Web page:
• We often travel on our own time and own dime. When we receive complimentary products, services, or accommodations as a result of our blogging activities, we will disclose that at the time we write about it. Midwest Guest is a member of ad affiliate programs and networks. If you click through the affiliate links or ads from here and purchase something from one of our affiliate partners, we receive a small commission. This income helps us pay for our blogging expenses and Midwest travel.


  • Thumbs up!

  • View Dominique King's profile on LinkedIn


  • Travel Blog Sites - Site of the Day
    As chosen by TravelPod
    the web’s original travel blog

« Where I live: Get ready for the Berkley Art Bash, one of metro Detroit's great summer street parties | Main | Where I live-Concert of Colors 2010 lineup revealed with Zozo Afrobeat show at Detroit Institute of Arts »

June 03, 2010


Feed You can follow this conversation by subscribing to the comment feed for this post.


Great story Dominique!

I also understand this particular lighthouse is the only one in the U.S. built in the Art Deco/Moderne style. A real treasure.



This is my favorite area of the park. It's so peaceful on the river by the light tower or back along the lagoon. If you can't find me at work or home, I'm probably there with a book relaxing. Thanks for the article!

Dominique King

Charlie-I suspect you are correct. I've never seen another lighthouse like this one, and there aren't a lot of them built in during that time period that I know about. It really is a beautiful structure, though.

David-Thanks for stopping by! I can imagine this would be a great place to get away from the weekend crowds. We were out there during the week when I took these photos and a few that I've used in other blog entries.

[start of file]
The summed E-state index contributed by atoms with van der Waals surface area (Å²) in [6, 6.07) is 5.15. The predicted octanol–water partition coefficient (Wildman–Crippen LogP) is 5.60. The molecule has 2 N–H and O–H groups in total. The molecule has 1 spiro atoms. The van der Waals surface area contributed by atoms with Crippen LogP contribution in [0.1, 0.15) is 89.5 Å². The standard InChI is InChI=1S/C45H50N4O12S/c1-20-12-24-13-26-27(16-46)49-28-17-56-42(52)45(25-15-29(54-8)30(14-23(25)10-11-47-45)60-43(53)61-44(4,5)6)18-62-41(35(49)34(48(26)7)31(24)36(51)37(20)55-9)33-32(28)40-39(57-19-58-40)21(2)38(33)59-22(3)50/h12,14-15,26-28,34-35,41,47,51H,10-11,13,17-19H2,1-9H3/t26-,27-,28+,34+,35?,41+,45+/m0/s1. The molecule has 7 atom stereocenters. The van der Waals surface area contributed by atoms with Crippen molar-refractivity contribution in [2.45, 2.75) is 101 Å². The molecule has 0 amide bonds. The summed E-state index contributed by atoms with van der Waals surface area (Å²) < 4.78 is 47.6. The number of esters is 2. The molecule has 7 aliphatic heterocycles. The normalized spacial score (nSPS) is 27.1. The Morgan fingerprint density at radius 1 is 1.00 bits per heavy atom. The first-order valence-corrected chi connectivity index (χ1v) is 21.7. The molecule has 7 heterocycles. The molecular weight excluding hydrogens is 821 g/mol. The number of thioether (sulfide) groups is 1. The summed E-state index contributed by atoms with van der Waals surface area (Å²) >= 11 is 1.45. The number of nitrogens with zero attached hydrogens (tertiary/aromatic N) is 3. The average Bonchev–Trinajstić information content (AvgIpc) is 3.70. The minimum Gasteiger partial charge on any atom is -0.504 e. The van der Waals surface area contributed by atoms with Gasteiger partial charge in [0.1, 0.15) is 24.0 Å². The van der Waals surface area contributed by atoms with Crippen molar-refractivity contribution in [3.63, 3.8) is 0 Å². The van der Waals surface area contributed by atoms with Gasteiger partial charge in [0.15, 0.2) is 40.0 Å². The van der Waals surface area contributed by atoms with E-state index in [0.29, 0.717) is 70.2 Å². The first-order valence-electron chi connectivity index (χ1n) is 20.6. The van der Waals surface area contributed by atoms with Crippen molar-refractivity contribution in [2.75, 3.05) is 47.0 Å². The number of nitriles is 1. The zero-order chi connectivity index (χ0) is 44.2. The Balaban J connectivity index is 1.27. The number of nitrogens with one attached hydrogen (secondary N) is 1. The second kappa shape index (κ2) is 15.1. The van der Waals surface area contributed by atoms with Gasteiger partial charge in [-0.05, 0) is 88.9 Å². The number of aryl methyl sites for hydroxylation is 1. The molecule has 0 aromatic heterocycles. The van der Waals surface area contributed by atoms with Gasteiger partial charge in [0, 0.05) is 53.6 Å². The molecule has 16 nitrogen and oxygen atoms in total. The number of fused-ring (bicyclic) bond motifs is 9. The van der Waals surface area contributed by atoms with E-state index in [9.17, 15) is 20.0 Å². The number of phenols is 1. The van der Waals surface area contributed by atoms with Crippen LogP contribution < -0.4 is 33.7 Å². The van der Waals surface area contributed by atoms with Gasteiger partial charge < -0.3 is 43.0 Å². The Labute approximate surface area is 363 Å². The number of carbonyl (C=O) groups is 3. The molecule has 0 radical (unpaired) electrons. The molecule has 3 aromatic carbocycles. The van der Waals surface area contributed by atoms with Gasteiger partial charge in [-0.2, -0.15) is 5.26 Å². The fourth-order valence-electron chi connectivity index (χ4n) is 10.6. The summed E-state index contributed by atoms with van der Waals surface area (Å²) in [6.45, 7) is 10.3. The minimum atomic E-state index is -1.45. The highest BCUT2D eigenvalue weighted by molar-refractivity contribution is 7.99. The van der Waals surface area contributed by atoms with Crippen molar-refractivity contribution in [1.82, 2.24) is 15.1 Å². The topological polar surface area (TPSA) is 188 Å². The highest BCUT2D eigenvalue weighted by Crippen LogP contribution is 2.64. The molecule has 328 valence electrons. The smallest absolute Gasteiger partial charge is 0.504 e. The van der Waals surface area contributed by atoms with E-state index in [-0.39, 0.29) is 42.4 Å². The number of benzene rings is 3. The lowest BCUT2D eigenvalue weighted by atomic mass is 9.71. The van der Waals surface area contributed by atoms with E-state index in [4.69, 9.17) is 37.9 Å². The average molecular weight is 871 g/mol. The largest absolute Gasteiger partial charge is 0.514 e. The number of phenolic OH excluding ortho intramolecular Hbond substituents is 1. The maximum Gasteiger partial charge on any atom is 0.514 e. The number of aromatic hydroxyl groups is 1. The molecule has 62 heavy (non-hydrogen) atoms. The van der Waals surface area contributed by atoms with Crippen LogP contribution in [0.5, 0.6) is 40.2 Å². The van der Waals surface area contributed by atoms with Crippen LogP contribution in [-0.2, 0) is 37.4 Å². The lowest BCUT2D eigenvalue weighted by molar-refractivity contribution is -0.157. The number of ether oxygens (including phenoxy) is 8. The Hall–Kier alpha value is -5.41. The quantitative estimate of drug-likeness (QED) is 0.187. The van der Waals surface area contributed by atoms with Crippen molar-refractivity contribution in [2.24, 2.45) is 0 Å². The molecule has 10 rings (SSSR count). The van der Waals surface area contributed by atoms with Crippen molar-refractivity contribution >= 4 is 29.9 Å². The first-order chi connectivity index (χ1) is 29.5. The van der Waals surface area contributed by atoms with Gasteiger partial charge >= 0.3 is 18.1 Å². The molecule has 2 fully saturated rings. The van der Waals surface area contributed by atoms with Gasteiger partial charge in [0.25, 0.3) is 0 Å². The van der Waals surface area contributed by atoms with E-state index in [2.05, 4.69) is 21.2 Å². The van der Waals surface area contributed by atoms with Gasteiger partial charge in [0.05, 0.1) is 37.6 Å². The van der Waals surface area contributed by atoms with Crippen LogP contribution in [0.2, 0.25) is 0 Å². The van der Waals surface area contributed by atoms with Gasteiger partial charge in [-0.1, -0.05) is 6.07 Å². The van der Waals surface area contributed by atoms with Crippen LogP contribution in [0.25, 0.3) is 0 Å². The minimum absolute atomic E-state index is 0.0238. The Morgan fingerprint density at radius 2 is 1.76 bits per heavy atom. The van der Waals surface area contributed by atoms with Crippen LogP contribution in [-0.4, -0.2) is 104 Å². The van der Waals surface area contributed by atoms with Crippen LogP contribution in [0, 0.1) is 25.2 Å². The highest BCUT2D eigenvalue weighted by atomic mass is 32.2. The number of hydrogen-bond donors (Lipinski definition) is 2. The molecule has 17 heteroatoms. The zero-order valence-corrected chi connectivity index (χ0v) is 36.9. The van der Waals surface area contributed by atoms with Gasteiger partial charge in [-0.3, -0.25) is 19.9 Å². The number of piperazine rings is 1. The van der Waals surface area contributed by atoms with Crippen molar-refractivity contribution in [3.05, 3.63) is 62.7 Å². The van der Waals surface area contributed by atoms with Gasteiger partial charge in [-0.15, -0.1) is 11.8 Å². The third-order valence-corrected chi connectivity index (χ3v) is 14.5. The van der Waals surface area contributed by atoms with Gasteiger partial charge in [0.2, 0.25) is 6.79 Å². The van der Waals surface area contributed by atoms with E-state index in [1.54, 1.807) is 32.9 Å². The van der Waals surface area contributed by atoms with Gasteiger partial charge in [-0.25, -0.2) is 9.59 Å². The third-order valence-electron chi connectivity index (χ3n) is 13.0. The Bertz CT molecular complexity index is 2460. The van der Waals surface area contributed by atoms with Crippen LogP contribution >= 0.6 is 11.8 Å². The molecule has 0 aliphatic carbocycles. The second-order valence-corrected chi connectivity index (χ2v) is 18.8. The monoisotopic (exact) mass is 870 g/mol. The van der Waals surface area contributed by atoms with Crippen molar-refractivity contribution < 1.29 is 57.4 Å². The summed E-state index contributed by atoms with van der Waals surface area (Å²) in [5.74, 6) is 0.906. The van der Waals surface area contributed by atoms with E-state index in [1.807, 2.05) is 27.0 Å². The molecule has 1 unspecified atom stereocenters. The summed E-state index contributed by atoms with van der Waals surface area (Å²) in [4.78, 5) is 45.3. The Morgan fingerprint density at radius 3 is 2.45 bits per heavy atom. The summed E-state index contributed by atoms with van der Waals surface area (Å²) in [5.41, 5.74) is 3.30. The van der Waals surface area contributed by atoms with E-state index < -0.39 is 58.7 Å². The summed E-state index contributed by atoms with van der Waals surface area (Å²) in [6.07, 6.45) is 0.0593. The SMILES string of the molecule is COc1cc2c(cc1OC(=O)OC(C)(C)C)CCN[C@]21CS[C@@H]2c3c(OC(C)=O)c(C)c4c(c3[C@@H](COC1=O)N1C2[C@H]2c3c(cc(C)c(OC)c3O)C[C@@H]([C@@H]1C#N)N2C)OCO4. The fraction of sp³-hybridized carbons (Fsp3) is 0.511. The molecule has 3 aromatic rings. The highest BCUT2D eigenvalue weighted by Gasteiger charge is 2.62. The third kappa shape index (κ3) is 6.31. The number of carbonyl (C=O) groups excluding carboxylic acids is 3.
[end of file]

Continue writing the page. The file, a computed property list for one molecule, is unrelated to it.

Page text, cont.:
This Lighthouse was designed and built by ARCHITECT - Louis Kamper. Not Albert Khan.

Dominique King

Thanks for stopping by, Luke.

The only site I found that connected Louis Kamper to the lighthouse was the Find-a-grave site (which did not reveal the source for their attribution).

I found numerous sources crediting Kahn and/or his firm with designing the lighthouse, including: documents related to the lighthouse in the Albert Kahn collection at the University of Michigan's Bentley Historical Library http://quod.lib.umich.edu/cgi/f/findaid/findaid-idx?c=bhlead;idno=umich-bhl-0420;view=reslist;didno=umich-bhl-0420;subview=standard;focusrgn=C02;cc=bhlead;byte=63077297 , the Detroit Area Art Deco Society page crediting Kahn with the design http://www.daads.org/full.php?subaction=showfull&id=1274890479&archive=&start_from=&ucat=5& and my copy of The American Institute of Architects Guide to Detroit Architecture by Hill and Gallagher that credits the conservatory, aquarium, and the Livingstone Light House on Belle Isle all to Kahn (listings 292-294, pp 262-4).

I'm familiar with several buildings of Kamper and Kahn, and the style of the lighthouse seems more in line with Kahn's style.

I also remember reading that Kahn designed the now-gone Livingstone house in Detroit's Brush Park. It was supposedly Kahn's first commission.

So, I have to stand by the information that the lighthouse was a Kahn project...unless I find compelling evidence to the contrary.

I do enjoy seeing Kamper's work around town, too. I was pleased to see that they appear to have done a little bit of rehab work on the Kamper-designed mausoleum in the Roseland Park cemetery at 12 Mile and Woodward in Berkley, Michigan.

Mary J. McCoy-Dressel

Oh, I've visited this lighthouse so many times. So close to home and a real treasure. I do believe the last time I was here, the snow was up to my knees, and it took all I had to walk to it. A fantastic post! Thanks.

Dominique King

It really is a unique lighthouse, isn't it? A lot of folks are surprised to find that Detroit has a lighthouse...let alone more than one!

Anna Burgard

Hi--the figures look like the work of Rockwell Kent, who was friends with Kahn's nephew. Do you know who is responsible for them?

Dominique King

A quick Web search shows me a couple of places that attribute the relief work to Hungarian artist Geza Meroti ... Here's one link with that info http://detroitarchitecturebook.wordpress.com/2012/01/28/belle-isle-livingston-lighthouse/

Paul Campbell

I visit this lighthouse once every few years, as it is a beautiful place, and also where I proposed to my wife over 30 years ago. Still happily married!

Dominique King

Congratulations to the both of you, Paul! This spot is definitely one of Detroit's hidden gems :)

The comments to this entry are closed.

Become a Fan

Twitter Updates

    follow me on Twitter
    Blog powered by Typepad